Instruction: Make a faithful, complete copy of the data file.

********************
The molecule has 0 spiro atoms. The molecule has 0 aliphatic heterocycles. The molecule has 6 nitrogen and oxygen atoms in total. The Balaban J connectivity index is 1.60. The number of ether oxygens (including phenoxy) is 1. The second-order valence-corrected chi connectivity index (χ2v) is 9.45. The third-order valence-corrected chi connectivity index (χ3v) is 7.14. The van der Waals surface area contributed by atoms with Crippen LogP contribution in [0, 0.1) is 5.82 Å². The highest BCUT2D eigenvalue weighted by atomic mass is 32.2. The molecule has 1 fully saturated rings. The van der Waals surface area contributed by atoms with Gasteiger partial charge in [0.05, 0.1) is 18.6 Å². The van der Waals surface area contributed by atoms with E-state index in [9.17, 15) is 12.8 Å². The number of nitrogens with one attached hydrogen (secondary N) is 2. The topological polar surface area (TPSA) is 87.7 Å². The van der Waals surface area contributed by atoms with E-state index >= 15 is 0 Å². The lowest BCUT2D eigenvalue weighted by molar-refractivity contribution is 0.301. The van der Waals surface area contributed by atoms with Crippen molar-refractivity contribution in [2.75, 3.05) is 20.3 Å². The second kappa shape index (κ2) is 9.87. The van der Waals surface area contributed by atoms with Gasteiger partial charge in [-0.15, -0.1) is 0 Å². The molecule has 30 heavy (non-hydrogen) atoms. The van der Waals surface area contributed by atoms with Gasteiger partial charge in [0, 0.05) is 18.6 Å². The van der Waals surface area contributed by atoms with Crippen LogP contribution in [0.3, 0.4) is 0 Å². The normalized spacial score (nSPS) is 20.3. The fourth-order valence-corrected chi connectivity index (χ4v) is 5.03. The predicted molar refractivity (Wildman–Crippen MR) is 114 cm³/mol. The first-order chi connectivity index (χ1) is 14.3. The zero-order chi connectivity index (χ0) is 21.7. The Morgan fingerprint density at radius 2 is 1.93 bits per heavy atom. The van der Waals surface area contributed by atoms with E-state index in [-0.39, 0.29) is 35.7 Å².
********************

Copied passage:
The molecule has 0 spiro atoms. The molecule has 0 aliphatic heterocycles. The molecule has 6 nitrogen and oxygen atoms in total. The Balaban J connectivity index is 1.60. The number of ether oxygens (including phenoxy) is 1. The second-order valence-corrected chi connectivity index (χ2v) is 9.45. The third-order valence-corrected chi connectivity index (χ3v) is 7.14. The van der Waals surface area contributed by atoms with Crippen LogP contribution in [0, 0.1) is 5.82 Å². The highest BCUT2D eigenvalue weighted by atomic mass is 32.2. The molecule has 1 fully saturated rings. The van der Waals surface area contributed by atoms with Gasteiger partial charge in [0.05, 0.1) is 18.6 Å². The van der Waals surface area contributed by atoms with E-state index in [9.17, 15) is 12.8 Å². The number of nitrogens with one attached hydrogen (secondary N) is 2. The topological polar surface area (TPSA) is 87.7 Å². The van der Waals surface area contributed by atoms with E-state index >= 15 is 0 Å². The lowest BCUT2D eigenvalue weighted by molar-refractivity contribution is 0.301. The van der Waals surface area contributed by atoms with Crippen molar-refractivity contribution in [2.75, 3.05) is 20.3 Å². The second kappa shape index (κ2) is 9.87. The van der Waals surface area contributed by atoms with Gasteiger partial charge in [-0.15, -0.1) is 0 Å². The molecule has 30 heavy (non-hydrogen) atoms. The van der Waals surface area contributed by atoms with Gasteiger partial charge in [0, 0.05) is 18.6 Å². The van der Waals surface area contributed by atoms with Crippen LogP contribution in [0.3, 0.4) is 0 Å². The normalized spacial score (nSPS) is 20.3. The fourth-order valence-corrected chi connectivity index (χ4v) is 5.03. The predicted molar refractivity (Wildman–Crippen MR) is 114 cm³/mol. The first-order chi connectivity index (χ1) is 14.3. The zero-order chi connectivity index (χ0) is 21.7. The Morgan fingerprint density at radius 2 is 1.93 bits per heavy atom. The van der Waals surface area contributed by atoms with E-state index in [-0.39, 0.29) is 35.7 Å².